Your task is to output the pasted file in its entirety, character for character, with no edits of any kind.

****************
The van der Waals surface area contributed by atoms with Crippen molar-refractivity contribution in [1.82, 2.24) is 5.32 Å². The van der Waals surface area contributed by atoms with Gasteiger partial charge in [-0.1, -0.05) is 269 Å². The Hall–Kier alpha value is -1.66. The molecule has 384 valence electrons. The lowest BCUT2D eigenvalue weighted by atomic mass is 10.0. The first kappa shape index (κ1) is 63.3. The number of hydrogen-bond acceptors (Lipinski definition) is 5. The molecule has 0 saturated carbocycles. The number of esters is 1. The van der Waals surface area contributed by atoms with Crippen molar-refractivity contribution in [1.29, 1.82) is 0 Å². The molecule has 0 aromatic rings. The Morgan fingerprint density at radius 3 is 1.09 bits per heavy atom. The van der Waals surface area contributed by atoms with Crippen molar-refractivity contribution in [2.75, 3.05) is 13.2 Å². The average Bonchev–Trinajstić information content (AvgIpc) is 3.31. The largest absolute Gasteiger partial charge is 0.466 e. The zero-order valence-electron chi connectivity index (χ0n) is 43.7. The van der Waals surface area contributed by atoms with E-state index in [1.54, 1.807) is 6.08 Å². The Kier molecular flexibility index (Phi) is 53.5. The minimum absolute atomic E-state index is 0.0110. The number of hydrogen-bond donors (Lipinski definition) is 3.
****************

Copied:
The van der Waals surface area contributed by atoms with Crippen molar-refractivity contribution in [1.82, 2.24) is 5.32 Å². The van der Waals surface area contributed by atoms with Gasteiger partial charge in [-0.1, -0.05) is 269 Å². The Hall–Kier alpha value is -1.66. The molecule has 384 valence electrons. The lowest BCUT2D eigenvalue weighted by atomic mass is 10.0. The first kappa shape index (κ1) is 63.3. The number of hydrogen-bond acceptors (Lipinski definition) is 5. The molecule has 0 saturated carbocycles. The number of esters is 1. The van der Waals surface area contributed by atoms with Crippen molar-refractivity contribution in [1.29, 1.82) is 0 Å². The molecule has 0 aromatic rings. The Morgan fingerprint density at radius 3 is 1.09 bits per heavy atom. The van der Waals surface area contributed by atoms with Crippen molar-refractivity contribution in [2.75, 3.05) is 13.2 Å². The average Bonchev–Trinajstić information content (AvgIpc) is 3.31. The largest absolute Gasteiger partial charge is 0.466 e. The zero-order valence-electron chi connectivity index (χ0n) is 43.7. The van der Waals surface area contributed by atoms with E-state index in [1.54, 1.807) is 6.08 Å². The Kier molecular flexibility index (Phi) is 53.5. The minimum absolute atomic E-state index is 0.0110. The number of hydrogen-bond donors (Lipinski definition) is 3.